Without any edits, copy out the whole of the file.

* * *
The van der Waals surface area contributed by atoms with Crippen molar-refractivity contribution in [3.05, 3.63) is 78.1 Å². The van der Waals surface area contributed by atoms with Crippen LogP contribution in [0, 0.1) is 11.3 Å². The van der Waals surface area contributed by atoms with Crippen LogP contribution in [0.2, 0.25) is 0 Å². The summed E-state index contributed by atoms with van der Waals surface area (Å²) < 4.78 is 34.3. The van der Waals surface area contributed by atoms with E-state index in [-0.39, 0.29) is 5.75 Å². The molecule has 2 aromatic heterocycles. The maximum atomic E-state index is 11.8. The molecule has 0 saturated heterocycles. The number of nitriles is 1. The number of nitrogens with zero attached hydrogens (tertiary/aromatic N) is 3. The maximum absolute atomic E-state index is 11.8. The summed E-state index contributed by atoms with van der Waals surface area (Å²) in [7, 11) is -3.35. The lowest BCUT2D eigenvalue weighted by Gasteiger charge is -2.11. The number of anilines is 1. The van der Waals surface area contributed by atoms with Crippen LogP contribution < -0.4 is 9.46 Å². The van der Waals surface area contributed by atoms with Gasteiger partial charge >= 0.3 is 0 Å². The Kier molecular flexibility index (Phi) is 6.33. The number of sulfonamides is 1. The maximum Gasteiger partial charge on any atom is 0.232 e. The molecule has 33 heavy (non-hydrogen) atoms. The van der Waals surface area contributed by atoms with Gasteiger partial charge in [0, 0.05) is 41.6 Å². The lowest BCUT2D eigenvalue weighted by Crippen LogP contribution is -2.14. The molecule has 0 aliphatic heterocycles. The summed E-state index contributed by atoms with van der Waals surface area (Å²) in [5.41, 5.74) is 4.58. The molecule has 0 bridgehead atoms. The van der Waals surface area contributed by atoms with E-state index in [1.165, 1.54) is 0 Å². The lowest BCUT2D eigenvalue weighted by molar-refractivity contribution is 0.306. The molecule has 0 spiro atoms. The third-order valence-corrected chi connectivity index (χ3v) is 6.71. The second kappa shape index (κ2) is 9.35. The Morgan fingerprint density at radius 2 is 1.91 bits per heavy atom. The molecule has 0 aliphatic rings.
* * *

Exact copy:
The van der Waals surface area contributed by atoms with Crippen molar-refractivity contribution in [3.05, 3.63) is 78.1 Å². The van der Waals surface area contributed by atoms with Crippen LogP contribution in [0, 0.1) is 11.3 Å². The van der Waals surface area contributed by atoms with Crippen LogP contribution in [0.2, 0.25) is 0 Å². The summed E-state index contributed by atoms with van der Waals surface area (Å²) < 4.78 is 34.3. The van der Waals surface area contributed by atoms with E-state index in [-0.39, 0.29) is 5.75 Å². The molecule has 2 aromatic heterocycles. The maximum atomic E-state index is 11.8. The molecule has 0 saturated heterocycles. The number of nitriles is 1. The number of nitrogens with zero attached hydrogens (tertiary/aromatic N) is 3. The maximum absolute atomic E-state index is 11.8. The summed E-state index contributed by atoms with van der Waals surface area (Å²) in [7, 11) is -3.35. The lowest BCUT2D eigenvalue weighted by Gasteiger charge is -2.11. The number of anilines is 1. The van der Waals surface area contributed by atoms with Crippen LogP contribution < -0.4 is 9.46 Å². The van der Waals surface area contributed by atoms with Gasteiger partial charge >= 0.3 is 0 Å². The Kier molecular flexibility index (Phi) is 6.33. The number of sulfonamides is 1. The maximum Gasteiger partial charge on any atom is 0.232 e. The molecule has 33 heavy (non-hydrogen) atoms. The van der Waals surface area contributed by atoms with Gasteiger partial charge in [0, 0.05) is 41.6 Å². The lowest BCUT2D eigenvalue weighted by Crippen LogP contribution is -2.14. The molecule has 0 aliphatic heterocycles. The summed E-state index contributed by atoms with van der Waals surface area (Å²) in [5.41, 5.74) is 4.58. The molecule has 0 bridgehead atoms. The van der Waals surface area contributed by atoms with E-state index in [1.165, 1.54) is 0 Å². The lowest BCUT2D eigenvalue weighted by molar-refractivity contribution is 0.306. The molecule has 0 spiro atoms. The third-order valence-corrected chi connectivity index (χ3v) is 6.71. The second kappa shape index (κ2) is 9.35. The Morgan fingerprint density at radius 2 is 1.91 bits per heavy atom. The molecule has 0 aliphatic rings.